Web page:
SDG series - Climate Smart Agriculture in Eastern Africa – perceptions and practices
After the millennium development goals that were to be attained in 2015, the UN member states agreed on the 17 Sustainable Development Goals (SDG) that were to act as a blueprint to achieve a better and more sustainable future for all. MSM highly values the SDGs within its capacity-building projects as well as our degree and executive programs. With the importance of the SDGs in mind, we have started the SDG series – ‘Exploring Pathways and Innovation Towards Meeting the SDG’s.’ In this article, we dive into the topic of Climate Smart Agriculture which contributes to SDG 1, 2, 6, 8, 12, 13, 14 and 15.
A survey was administered to key stakeholders involved in implementing CSA. The survey was collected using a structured questionnaire. The targeted stakeholders were Development Partners/Actors, Policymakers, Private sectors, and Academics/ Researchers within the MSM network. The survey was administered by Maastricht School of Management’s (MSM) teams in Kenya, Ethiopia, Tanzania and Mozambique. Data collection was done in March 2021. A survey of literature also complemented the survey to gather more insights on policies and actions being pursued by various countries. A total of 29 respondents. Of the respondents majority, 39.3% were development actors while 10.7% were from the private sector.
The importance of Agriculture
Agriculture and its productivity are at the heart of feeding and sustaining the ever-growing world's population. The Food and Agriculture Organization (FAO) estimates a 9.7 billion world population by 2050, which will require a 70% increase in agriculture production to feed. At the same time, the world is faced with the challenges of climate change. The Fifth Assessment of the Intergovernmental Panel on Climate Change (IPCC) has shown that global climate change is already damaging crops and undermining food production capacity, particularly in poorer countries (IPCC, 2014).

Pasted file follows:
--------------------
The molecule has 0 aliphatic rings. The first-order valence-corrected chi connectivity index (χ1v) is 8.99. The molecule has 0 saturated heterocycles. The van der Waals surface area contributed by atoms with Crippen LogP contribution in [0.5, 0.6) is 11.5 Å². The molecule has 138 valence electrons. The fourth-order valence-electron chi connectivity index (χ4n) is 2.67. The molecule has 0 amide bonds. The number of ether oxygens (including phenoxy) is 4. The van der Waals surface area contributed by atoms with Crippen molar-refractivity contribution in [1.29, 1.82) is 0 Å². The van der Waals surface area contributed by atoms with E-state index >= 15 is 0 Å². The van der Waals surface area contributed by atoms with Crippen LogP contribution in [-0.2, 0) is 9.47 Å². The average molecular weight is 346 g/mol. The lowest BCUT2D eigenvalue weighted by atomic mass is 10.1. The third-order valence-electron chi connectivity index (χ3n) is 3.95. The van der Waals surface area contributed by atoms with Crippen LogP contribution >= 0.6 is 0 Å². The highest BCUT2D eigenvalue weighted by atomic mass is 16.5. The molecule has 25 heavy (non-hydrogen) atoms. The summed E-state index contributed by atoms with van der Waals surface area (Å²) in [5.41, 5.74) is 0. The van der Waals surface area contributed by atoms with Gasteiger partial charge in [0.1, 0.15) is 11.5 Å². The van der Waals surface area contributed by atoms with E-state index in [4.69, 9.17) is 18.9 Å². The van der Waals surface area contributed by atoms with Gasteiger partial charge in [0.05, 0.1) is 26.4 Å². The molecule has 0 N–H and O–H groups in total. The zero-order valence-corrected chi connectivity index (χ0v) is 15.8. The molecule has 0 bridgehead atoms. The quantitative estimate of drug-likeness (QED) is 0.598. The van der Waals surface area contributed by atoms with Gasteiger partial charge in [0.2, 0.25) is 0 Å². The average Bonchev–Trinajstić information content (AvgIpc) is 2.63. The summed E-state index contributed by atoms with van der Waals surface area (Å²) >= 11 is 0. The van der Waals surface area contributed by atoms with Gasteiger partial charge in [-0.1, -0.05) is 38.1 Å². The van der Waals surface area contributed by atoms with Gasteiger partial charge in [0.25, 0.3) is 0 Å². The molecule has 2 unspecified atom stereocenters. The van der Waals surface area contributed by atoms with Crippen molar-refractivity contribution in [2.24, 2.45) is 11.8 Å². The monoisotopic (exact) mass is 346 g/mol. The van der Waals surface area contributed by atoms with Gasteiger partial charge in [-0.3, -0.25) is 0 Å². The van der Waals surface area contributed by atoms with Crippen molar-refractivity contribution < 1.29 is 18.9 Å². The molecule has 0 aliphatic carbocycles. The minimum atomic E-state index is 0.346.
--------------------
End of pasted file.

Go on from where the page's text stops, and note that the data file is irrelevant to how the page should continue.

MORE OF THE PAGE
For Africa agriculture plays a particularly crucial role as a significant contributor to GDP and also the biggest employer (ACET, 2017). Agriculture also plays a crucial role in supporting other sectors of the economy, for example, in Kenya, where agriculture directly contributes 32.6 per cent of national GDP and it further contributes about 27.0 per cent indirectly through linkages with other sectors (KER, 2017). The prospect for transforming African economies largely hinges on how well agriculture is upgraded and leverage to support other sectors of the economy (ACET 2017). However, this prospect is at significant risk. African countries are particularly vulnerable to climate change due to strong dependence on rain-fed agriculture and natural resources; high levels of poverty; low levels of human capital; low levels of preparedness for climate events; and poor infrastructure in rural areas, indeed impacts of climate change are already being felt across Eastern and Southern Africa (FANRPAN, 2017). As such, agriculture and food systems must undergo a substantial transformation to meet the challenges of climate change and food security.